Chinese room argument

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John Searle (2009), Scholarpedia, 4(8):3100. doi:10.4249/scholarpedia.3100 revision #66188 [link to/cite this article]
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The Chinese Room Argument aims to refute a certain conception of the role of computation in human cognition. In order to understand the argument, it is necessary to see the distinction between Strong and Weak versions of Artificial Intelligence. According to Strong Artificial Intelligence, any system that implements the right computer program with the right inputs and outputs thereby has cognition in exactly the same literal sense that human beings have understanding, thought, memory, etc. The implemented computer program is sufficient for, because constitutive of, human cognition. Weak or Cautious Artificial Intelligence claims only that the computer is a useful tool in studying human cognition, as it is a useful tool in studying many scientific domains. Computer programs which simulate cognition will help us to understand cognition in the same way that computer programs which simulate biological processes or economic processes will help us understand those processes. The contrast is that according to Strong AI, the correct simulation really is a mind. According to Weak AI, the correct simulation is a model of the mind.

Contents

Statement of the argument

Strong AI is answered by a simple thought experiment. If computation were sufficient for cognition, then any agent lacking a cognitive capacity could acquire that capacity simply by implementing the appropriate computer program for manifesting that capacity. Imagine a native speaker of English, me for example, who understands no Chinese. Imagine that I am locked in a room with boxes of Chinese symbols (the database) together with a book of instructions in English for manipulating the symbols (the program). Imagine that people outside the room send in small batches of Chinese symbols (questions) and these form the input. I know is that I am receiving sets of symbols which to me are meaningless. Imagine that I follow the program which instructs me how to manipulate the symbols. Imagine that the programmers who design the program are so good at writing the program, and I get so good at manipulating the Chinese symbols, that I am able to give correct answers to the questions (the output). The program makes it possible for me, in the room, to pass the Turing Test for understanding Chinese, but all the same I do not understand a single word of Chinese. The point of the argument is that if I do not understand Chinese on the basis of implementing the appropriate program for understanding Chinese, then neither does any other digital computer solely on that basis because the computer, qua computer, has nothing that I do not have.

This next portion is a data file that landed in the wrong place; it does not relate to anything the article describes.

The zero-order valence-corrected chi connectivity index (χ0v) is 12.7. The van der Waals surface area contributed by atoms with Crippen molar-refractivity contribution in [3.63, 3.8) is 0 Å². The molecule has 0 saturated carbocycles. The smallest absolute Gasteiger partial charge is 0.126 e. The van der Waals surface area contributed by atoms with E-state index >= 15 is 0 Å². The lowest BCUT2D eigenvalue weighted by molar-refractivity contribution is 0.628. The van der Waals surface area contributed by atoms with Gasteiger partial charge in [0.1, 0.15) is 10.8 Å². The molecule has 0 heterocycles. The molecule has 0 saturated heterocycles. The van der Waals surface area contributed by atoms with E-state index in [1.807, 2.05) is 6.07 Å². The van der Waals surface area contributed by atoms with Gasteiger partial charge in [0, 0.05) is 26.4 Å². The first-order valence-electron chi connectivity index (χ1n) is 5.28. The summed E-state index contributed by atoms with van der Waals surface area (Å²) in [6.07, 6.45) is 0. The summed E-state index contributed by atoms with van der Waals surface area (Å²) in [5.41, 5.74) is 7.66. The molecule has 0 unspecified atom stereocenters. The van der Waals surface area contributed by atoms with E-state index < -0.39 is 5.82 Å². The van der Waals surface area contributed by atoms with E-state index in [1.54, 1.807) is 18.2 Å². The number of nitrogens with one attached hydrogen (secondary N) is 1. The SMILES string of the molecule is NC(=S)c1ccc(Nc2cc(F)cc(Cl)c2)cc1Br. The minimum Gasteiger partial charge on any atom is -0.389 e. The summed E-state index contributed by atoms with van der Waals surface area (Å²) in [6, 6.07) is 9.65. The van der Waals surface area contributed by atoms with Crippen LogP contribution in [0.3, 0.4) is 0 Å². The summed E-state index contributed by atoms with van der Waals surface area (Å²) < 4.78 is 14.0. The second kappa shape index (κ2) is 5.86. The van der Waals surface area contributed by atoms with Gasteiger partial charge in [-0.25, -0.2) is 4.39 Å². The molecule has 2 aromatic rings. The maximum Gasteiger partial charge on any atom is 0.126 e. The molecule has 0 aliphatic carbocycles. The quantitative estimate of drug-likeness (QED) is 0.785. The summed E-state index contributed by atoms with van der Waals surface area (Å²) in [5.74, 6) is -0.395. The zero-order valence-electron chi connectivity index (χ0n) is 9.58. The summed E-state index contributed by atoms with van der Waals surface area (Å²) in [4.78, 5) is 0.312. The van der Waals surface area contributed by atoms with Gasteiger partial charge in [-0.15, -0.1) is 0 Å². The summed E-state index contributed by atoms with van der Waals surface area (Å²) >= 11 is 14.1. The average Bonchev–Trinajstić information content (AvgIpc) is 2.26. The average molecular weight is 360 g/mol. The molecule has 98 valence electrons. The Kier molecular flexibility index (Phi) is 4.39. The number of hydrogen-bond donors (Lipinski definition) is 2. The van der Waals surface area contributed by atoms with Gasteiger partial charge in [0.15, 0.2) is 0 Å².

The argument proceeds by a thought experiment, but the thought experiment is underlain by a deductive proof. And the thought experiment illustrates a crucial premise in the proof. The proof contains three premises and a conclusion.

Premise 1: Implemented programs are syntactical processes.

The implemented programs are defined purely formally or syntactically. This, by the way, is the power of the digital computer. The computer operates purely by manipulating formal symbols, usually thought of as 0s and 1s, but they could be Chinese symbols or anything else, provided they are precisely specified formally. To put this in slightly technical terminology, the notion same implemented program specifies an equivalence class defined purely in terms of syntactical manipulation and is completely independent of the physics of the realization of the implementation. Any hardware will do provided that it is stable enough and rich enough to carry out the steps in the program. This is the basis of the concept of multiple realizability whereby the same program can be realized in an indefinite range of different computer hardwares: electronic computers or people locked in Chinese Rooms or any number of other hardwares.

The claim that implemented programs are syntactical processes, is not like the claim that men are mortal. The essence of the program is identified by its syntactical features. They are not just incidental feature. It is like saying triangles are three sided plane figures. There is nothing to the program qua program but its syntactical properties. Triangles may be pink or blue, but that has nothing to do with triangularity; analogously, programs may be in electronic circuits or Chinese rooms, but that has nothing to do with the nature of the program.